Loretta Mester, president of the Federal Reserve Bank of Cleveland: “Inflation continues to be broad based … we need to do more, and we will.” (For reference, 70% of the price inputs to US core CPI are still increasing by 4% or more on a year-over-year basis.)
It is one thing to price in the fact that US (and Canadian) inflation measures appear to have finally peaked, but quite another to infer that a 7.7% headline US CPI result gives our central bankers a green light to take their feet off their monetary-policy brakes any time soon. They left their policy rates too low for too long when economies re-opened after the pandemic, and they are keenly aware of the hit their credibility took as a result.
The historical record also warns them not to ease up too soon.
Their predecessors made that mistake during the last big inflation spike in the mid 1970s and 1980s, and that misjudgement caused inflation to re-accelerate to even higher peaks thereafter (see charts below).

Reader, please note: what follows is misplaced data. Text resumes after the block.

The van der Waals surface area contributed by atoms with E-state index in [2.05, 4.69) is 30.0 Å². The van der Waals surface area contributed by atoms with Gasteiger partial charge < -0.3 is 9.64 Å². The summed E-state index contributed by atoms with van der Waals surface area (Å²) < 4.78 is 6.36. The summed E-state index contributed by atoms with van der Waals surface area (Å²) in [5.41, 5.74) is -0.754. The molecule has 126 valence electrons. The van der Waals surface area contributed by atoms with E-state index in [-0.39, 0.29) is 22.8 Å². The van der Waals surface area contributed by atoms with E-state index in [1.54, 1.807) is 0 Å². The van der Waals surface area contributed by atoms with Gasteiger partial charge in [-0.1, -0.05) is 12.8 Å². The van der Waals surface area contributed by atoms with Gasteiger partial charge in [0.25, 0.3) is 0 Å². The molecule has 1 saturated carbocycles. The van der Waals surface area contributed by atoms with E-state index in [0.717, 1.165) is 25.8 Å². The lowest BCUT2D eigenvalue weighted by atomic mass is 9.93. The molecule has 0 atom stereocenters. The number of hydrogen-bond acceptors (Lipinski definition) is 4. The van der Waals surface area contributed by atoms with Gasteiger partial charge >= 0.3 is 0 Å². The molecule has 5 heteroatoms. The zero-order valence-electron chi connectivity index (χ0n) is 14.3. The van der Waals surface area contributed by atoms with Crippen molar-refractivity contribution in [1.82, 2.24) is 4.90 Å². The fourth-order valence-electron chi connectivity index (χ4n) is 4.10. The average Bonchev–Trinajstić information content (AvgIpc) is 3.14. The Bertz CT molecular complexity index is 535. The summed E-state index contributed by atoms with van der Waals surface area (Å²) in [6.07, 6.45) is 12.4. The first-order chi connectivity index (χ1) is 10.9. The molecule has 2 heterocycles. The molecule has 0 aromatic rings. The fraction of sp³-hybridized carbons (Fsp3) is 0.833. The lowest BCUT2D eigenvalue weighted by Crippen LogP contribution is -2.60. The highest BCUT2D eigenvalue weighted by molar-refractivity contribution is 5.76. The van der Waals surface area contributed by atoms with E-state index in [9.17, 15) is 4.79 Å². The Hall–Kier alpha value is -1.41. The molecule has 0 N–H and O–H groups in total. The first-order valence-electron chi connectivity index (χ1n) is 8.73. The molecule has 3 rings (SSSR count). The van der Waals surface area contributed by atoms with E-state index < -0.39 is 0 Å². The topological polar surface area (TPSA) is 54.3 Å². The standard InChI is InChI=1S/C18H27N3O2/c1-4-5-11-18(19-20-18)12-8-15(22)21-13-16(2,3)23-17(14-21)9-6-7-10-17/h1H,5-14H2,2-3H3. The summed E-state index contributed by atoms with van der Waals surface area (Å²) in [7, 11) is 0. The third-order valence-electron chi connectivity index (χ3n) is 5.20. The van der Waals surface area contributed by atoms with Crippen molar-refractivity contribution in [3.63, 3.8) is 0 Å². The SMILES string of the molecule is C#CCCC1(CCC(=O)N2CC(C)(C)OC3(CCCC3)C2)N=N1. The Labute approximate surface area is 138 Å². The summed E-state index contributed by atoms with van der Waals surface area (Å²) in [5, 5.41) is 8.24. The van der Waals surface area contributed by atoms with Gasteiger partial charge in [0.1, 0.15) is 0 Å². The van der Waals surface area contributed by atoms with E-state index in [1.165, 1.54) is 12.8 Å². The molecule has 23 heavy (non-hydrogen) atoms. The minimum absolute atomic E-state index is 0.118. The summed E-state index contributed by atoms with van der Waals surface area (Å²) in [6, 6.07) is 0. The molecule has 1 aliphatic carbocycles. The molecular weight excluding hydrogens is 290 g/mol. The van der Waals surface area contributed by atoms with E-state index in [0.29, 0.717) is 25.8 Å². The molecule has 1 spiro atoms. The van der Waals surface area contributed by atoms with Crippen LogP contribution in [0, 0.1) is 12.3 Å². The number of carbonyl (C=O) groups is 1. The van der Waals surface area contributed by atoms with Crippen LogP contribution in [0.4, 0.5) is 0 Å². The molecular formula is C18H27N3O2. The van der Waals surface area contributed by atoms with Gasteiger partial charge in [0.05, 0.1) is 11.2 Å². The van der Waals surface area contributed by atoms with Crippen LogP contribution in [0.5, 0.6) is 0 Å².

Simply put, the Fed and the BoC aren’t going to flinch from their hawkish stances just because the inflation data confirm that they have finally put a lid on surging inflation. Instead, I continue to believe that the most likely outcome is that the Fed and the BoC will both err on the side of caution and end up overtightening.
If that happens, we won’t see a second inflation surge like the ones illustrated in the charts above, but we will see a sharp slowdown in both the US and Canadian economies that will almost certainly push them into recession. (For reference, 11 of the Fed’s last 14 tightening cycles since World War II have been followed by recessions within two years, and this current tightening cycle is already their sharpest and steepest on record.)
Those factors lead me to believe that interest rates will remain elevated for longer than the market is currently expecting. But then, if past is prologue, they will decline (because interest rates have fallen in every past recession) by a significant amount (because erring on the side of overtightening will trigger a sharper-than-expected slowdown).